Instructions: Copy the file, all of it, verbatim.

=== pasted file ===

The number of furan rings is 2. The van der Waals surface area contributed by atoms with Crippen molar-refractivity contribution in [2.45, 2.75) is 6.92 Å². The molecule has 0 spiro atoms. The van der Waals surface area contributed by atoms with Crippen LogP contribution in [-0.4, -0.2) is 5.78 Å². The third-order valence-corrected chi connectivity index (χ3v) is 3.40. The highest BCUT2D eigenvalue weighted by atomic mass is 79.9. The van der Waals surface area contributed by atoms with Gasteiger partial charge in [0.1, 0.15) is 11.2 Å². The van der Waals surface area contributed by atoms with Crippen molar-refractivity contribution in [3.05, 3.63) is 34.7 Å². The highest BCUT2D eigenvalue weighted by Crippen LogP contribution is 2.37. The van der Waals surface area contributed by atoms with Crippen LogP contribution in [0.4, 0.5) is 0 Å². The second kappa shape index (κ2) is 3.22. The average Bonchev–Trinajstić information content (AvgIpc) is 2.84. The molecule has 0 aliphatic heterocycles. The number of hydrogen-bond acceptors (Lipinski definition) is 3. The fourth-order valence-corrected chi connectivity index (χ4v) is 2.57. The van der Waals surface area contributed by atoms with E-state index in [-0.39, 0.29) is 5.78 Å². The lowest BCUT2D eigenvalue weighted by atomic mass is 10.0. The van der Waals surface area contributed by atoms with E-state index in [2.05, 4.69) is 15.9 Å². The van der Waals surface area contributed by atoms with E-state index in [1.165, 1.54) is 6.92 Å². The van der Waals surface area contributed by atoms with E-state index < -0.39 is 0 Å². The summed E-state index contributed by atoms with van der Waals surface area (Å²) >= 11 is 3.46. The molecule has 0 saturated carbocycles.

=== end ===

The number of furan rings is 2. The van der Waals surface area contributed by atoms with Crippen molar-refractivity contribution in [2.45, 2.75) is 6.92 Å². The molecule has 0 spiro atoms. The van der Waals surface area contributed by atoms with Crippen LogP contribution in [-0.4, -0.2) is 5.78 Å². The third-order valence-corrected chi connectivity index (χ3v) is 3.40. The highest BCUT2D eigenvalue weighted by atomic mass is 79.9. The van der Waals surface area contributed by atoms with Gasteiger partial charge in [0.1, 0.15) is 11.2 Å². The van der Waals surface area contributed by atoms with Crippen molar-refractivity contribution in [3.05, 3.63) is 34.7 Å². The highest BCUT2D eigenvalue weighted by Crippen LogP contribution is 2.37. The van der Waals surface area contributed by atoms with Crippen LogP contribution in [0.4, 0.5) is 0 Å². The second kappa shape index (κ2) is 3.22. The average Bonchev–Trinajstić information content (AvgIpc) is 2.84. The molecule has 0 aliphatic heterocycles. The number of hydrogen-bond acceptors (Lipinski definition) is 3. The fourth-order valence-corrected chi connectivity index (χ4v) is 2.57. The van der Waals surface area contributed by atoms with E-state index in [-0.39, 0.29) is 5.78 Å². The lowest BCUT2D eigenvalue weighted by atomic mass is 10.0. The van der Waals surface area contributed by atoms with E-state index in [2.05, 4.69) is 15.9 Å². The van der Waals surface area contributed by atoms with E-state index in [1.165, 1.54) is 6.92 Å². The van der Waals surface area contributed by atoms with E-state index < -0.39 is 0 Å². The summed E-state index contributed by atoms with van der Waals surface area (Å²) >= 11 is 3.46. The molecule has 0 saturated carbocycles.